My great-gran (paternal) was Irish, and the best word to describe her was gallus. All of your adjectives rolled into one!


There's an interesting word...


Gallus
gallus
(ga·luss) Dialect, chiefly Scot ~adj.
1. self-confident, daring, cheeky.
2. stylish, impressive (esp. Glasgow “He’s pure gallus, by the way“).
3. Orig. derogatory, meaning wild; a rascal; deserving to be hanged (from the gallows).


I'm a bit dubious about it deriving from "Gallows" though, given it's meaning, I reckon it is more likely to be from the Latin for Rooster, gallus, as it seems to mean the same kind of personality as a "Cock of the North".

Sorry to digress...but I do like a good word.




posted on Dec, 31 2015 @ 03:02 PM
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a reply to: Anaana

No problem, I'm a wordnerd from time to time.


You made me look that up, because it does mean 'cocky' - like a rooster. But then from the Dictionary of Scots:


2. With weakened meaning and somewhat wide application: wild, unmanageable, “tough,” bold, daring, high-spirited; perky, impish, mischievous, impudent (Inv.1, Mearns3, Ags.18, m.Sc., Rxb.4 1953.

w.Dmf. 1917 J. L. Waugh Cute McCheyne 65:
We should often ha'e been in the jile thegither, for he was a gallows falla was “Crafts,” an' aye made ithers galravitch wi' 'm.

Sc. 1921 G. Woden Money's the Thing 68: An awfu' thing, sic a gallous lad he was — an' me knowin' him from a bairn almost.

Mearns 1934 “L. G. Gibbon” Grey Granite ii. 113: She'll be able to sin as she likes and go free, with no need to marry the gallus childe.


Dictionary of the Scots Language

Gallows/gallus is interchangeable. Who knew?



posted on Dec, 31 2015 @ 03:17 PM
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a reply to: beansidhe

Hmmm...there is a curious merger going on there. Just looking at the etymology of "gallows" though...



gallows (n.) Look up gallows at Dictionary.com
c. 1300, plural of Middle English galwe "gallows" (mid-13c.), from Old Norse galgi "gallows," or from Old English galga (Mercian), gealga (West Saxon) "gallows;" all from Proto-Germanic *galgon "pole" (cognates: Old Frisian galga, Old Saxon galgo, Middle High German galge "gallows, cross," German Galgen "gallows," Gothic galga "cross"), from PIE *ghalgh- "branch, rod" (cognates: Lithuanian zalga "pole, perch," Armenian dzalk "pole"). In Old English, also used of the cross of the crucifixion. Plural because made of two poles. Gallows-tree is Old English galg-treow. Gallows humor (1881) translates German Galgenhumor.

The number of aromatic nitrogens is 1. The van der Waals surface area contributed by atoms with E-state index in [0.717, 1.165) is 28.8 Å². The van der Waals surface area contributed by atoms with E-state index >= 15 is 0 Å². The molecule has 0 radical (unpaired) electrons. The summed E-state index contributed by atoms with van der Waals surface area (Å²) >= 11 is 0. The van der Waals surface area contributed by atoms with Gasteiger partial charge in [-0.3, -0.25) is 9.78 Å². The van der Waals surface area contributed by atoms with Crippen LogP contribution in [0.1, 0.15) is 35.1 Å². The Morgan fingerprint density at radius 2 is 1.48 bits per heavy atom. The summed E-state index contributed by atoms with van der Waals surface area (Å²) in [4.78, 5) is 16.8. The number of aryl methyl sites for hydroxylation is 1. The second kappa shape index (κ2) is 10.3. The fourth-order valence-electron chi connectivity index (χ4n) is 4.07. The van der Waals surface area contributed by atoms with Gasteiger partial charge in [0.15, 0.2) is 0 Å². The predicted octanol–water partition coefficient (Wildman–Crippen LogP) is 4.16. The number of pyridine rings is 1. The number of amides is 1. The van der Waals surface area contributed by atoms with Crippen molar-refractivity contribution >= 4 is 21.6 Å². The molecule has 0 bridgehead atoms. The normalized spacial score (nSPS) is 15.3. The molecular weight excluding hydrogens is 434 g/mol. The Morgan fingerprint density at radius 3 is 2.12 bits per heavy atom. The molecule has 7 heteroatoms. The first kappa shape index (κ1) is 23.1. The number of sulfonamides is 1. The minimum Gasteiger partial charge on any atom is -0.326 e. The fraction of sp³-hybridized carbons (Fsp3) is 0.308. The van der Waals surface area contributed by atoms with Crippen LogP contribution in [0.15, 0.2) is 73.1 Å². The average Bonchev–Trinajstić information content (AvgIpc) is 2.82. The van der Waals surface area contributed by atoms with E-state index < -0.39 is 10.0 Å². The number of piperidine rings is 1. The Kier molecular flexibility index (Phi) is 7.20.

www.etymonline.com...

...and I kind of see what's going on.




posted on Dec, 31 2015 @ 05:25 PM
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a reply to: Anaana

I've spent the last hour checking the etymology of both 'gallows' and 'cock' in numerous languages.
Far more entertaining than you might imagine.



posted on Jan, 1 2016 @ 02:21 AM
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originally posted by: beansidhe
a reply to: Anaana

I've spent the last hour checking the etymology of both 'gallows' and 'cock' in numerous languages.
Far more entertaining than you might imagine.


If you found that interesting, you should find this...

en.antiquitatem.com...

...fascinating.

Happy New Year, Hen



posted on Jan, 2 2016 @ 01:38 AM
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just wow



posted on Jan, 2 2016 @ 02:00 PM
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wow